Baz Luhrmann’s Romeo + Juliet

Baz Luhrmann's Romeo + Juliet DVD
Baz Luhrmann delivers a visually stunning Romeo + Juliet for the 1990s

Baz Luhrmann’s Romeo + Juliet (1996) is one of my favorite film adaptations. Like Joss Whedon’s Much Ado About Nothing (2012), it takes the original play’s plot bones and verbal muscle, and gives it a fresh new skin, more appealing – and familiar – to modern movie audiences.

In that, I think Luhrmann and Whedon and their ilk are very much heirs to William Shakespeare’s legacy of creating entertainment for the masses, probably more so than those directors painstakingly recreating Elizabethan-styled staging and delivery.

Furthermore, I think most of what some may perceive as Luhrmann’s liberties are in fact true to Shakespeare’s original intent. The Capulets and Montagues are engaged in a senseless but ancient turf war; Luhrmann gives it to us with sleek skyscrapers, grim news headlines, and explosive street riots. Fittingly, Sword, Longsword, and Dagger are brand names of arms makers. Shakespeare’s noble Prince is entirely unable to force a peace upon the warring clans; Luhrmann gives us a frustrated police captain, a senior civil servant, trying – and not unexpectedly failing – to do the same. Shakespeare and Luhrmann both give us a sizzlingly cool Mercutio and icily smoldering Tybalt, a matched pair who, while they live, inevitably steal the show. And, both set their story in a world of wealth and privilege, a world in which image is everything. Luhrmann brings this world to life in absurdly customized automobiles, flamboyant clothing, bacchanalian mansion parties, and omnipresent commercialization.

Shakespeare was an adept self-promoter, so I think he’d be tickled by – and appreciative of – Luhrmann’s nods to his other works, all cast in the light of modern consumerism. The Merchant of Verona Beach is a shopping mall, the Globe Theatre a pool hall, and Rosencrantzky’s a sprawling hot dog cabana. A billboard for Prospero scotch whiskey is headlined “Such stuff as dreams are made on;” both the brand and the line come from The Tempest. Another billboard for bullets proclaims “Shoot forth thunder,” a line spoken by a noble character about to be executed by pirates: “O that I were a god, to shoot forth thunder/Upon these paltry, servile, abject drudges!” (Henry VI, Part 2, 4.1) The Capulet house ad reads “Experience is by industry achieved,” a line from The Two Gentlemen of Verona (1.3) which in its entirely reads “Experience is by industry achieved /And perfected by the swift course of time.” Naturally, the iconic Coca Cola script and colors show up everywhere, but the ad copy reads “Wherefore, L’amour.” And, my personal favorite, the express delivery service is named Post Post Haste Dispatch, a line from Othello (1.3). For the most part, these aren’t mere parroting references, but are each relevant to the story and pointedly, at times ironically, apt.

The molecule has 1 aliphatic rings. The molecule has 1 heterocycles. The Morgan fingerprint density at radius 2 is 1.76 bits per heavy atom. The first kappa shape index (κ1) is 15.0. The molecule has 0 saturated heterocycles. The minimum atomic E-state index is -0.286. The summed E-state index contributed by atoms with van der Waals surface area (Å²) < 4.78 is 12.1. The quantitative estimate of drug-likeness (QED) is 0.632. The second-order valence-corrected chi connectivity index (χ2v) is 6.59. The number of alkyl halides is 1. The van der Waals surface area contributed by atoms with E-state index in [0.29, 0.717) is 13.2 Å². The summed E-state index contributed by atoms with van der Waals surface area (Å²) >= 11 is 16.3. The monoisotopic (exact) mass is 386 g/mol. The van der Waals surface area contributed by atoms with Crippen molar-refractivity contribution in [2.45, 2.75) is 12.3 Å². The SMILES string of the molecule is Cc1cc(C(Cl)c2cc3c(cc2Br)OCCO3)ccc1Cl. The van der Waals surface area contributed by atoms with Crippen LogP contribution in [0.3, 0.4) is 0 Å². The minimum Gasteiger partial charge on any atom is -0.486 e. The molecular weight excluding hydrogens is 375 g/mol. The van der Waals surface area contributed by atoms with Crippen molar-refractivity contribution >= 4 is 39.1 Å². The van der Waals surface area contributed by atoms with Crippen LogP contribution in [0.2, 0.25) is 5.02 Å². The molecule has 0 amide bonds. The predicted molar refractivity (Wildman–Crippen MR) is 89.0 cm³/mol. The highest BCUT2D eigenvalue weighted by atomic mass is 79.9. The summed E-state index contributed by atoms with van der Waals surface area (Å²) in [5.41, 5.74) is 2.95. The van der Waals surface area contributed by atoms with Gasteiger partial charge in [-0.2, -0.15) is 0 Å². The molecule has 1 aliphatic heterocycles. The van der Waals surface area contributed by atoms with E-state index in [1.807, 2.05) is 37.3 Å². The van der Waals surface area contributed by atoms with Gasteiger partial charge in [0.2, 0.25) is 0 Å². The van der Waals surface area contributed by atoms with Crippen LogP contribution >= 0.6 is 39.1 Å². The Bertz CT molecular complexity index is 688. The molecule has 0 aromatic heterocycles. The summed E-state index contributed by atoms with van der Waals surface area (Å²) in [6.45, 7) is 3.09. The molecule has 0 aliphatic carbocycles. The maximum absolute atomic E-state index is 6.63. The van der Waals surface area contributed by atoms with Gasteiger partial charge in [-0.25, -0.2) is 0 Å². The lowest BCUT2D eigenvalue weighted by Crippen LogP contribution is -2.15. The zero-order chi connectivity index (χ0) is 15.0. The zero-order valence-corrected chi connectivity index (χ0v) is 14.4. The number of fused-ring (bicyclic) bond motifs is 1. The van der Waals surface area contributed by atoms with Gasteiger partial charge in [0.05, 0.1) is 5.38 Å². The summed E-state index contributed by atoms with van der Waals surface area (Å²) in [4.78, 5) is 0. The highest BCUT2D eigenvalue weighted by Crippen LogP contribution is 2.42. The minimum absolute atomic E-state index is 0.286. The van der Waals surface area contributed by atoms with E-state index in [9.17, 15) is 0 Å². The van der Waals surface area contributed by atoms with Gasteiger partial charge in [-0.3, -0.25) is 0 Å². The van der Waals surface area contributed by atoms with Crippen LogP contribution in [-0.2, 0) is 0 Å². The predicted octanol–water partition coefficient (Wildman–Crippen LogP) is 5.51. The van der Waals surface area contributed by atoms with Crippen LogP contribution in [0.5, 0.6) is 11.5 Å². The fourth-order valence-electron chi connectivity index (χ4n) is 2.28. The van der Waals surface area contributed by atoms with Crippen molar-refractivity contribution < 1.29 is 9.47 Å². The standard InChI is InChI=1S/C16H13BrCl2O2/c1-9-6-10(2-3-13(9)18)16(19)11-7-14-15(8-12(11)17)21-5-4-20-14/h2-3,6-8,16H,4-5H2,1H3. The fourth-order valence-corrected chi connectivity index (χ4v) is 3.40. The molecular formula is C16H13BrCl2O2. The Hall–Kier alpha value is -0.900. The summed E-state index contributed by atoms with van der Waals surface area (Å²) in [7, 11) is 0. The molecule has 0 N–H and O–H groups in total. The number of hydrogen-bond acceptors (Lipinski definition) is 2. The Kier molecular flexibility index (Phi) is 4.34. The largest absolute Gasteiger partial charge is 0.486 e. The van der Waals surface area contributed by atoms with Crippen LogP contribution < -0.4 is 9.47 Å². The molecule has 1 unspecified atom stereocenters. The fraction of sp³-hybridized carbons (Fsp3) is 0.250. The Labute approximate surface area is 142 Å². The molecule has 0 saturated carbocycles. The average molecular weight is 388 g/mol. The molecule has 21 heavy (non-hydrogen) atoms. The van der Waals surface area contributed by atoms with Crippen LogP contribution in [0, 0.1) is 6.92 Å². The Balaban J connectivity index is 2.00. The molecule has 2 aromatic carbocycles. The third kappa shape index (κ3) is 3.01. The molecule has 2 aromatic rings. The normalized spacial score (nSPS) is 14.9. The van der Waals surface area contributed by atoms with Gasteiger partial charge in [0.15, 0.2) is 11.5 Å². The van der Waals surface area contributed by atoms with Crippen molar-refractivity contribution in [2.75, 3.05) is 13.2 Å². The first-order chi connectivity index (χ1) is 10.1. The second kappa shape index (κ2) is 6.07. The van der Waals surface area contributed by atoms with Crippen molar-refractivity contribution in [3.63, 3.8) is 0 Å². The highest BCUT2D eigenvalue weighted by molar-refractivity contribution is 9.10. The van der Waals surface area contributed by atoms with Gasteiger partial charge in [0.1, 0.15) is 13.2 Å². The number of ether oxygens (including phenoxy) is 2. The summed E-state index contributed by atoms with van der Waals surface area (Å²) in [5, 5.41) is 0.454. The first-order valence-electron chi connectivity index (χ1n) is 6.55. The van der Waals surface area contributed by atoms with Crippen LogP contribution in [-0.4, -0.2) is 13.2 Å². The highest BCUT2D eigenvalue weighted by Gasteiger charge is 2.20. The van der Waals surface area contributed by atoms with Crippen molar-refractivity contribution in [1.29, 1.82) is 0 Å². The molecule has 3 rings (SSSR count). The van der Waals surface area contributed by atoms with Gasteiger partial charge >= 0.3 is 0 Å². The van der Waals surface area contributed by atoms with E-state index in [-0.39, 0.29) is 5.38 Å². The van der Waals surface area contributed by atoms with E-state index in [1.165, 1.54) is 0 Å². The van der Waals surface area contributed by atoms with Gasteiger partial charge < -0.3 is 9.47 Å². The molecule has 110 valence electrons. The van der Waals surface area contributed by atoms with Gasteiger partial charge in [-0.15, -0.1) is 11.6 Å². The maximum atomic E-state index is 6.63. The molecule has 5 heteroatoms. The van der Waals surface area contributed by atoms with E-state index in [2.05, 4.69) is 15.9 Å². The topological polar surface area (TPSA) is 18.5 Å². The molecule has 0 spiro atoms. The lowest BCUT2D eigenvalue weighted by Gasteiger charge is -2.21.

I’ve said before that I think the key to Shakespeare’s continued relevance lies in the constant reinvention of his plays. Each generation remakes Shakespeare’s work in its own image. I think Baz Luhrmann’s Romeo + Juliet is the definitive Romeo and Juliet for the 1990s.


Shakespeare’s Romeo + Juliet. Directed by Baz Luhrmann, screenplay by Craig Pearce and Baz Luhrmann, Twentieth Century Fox Film Corporation, 1996.

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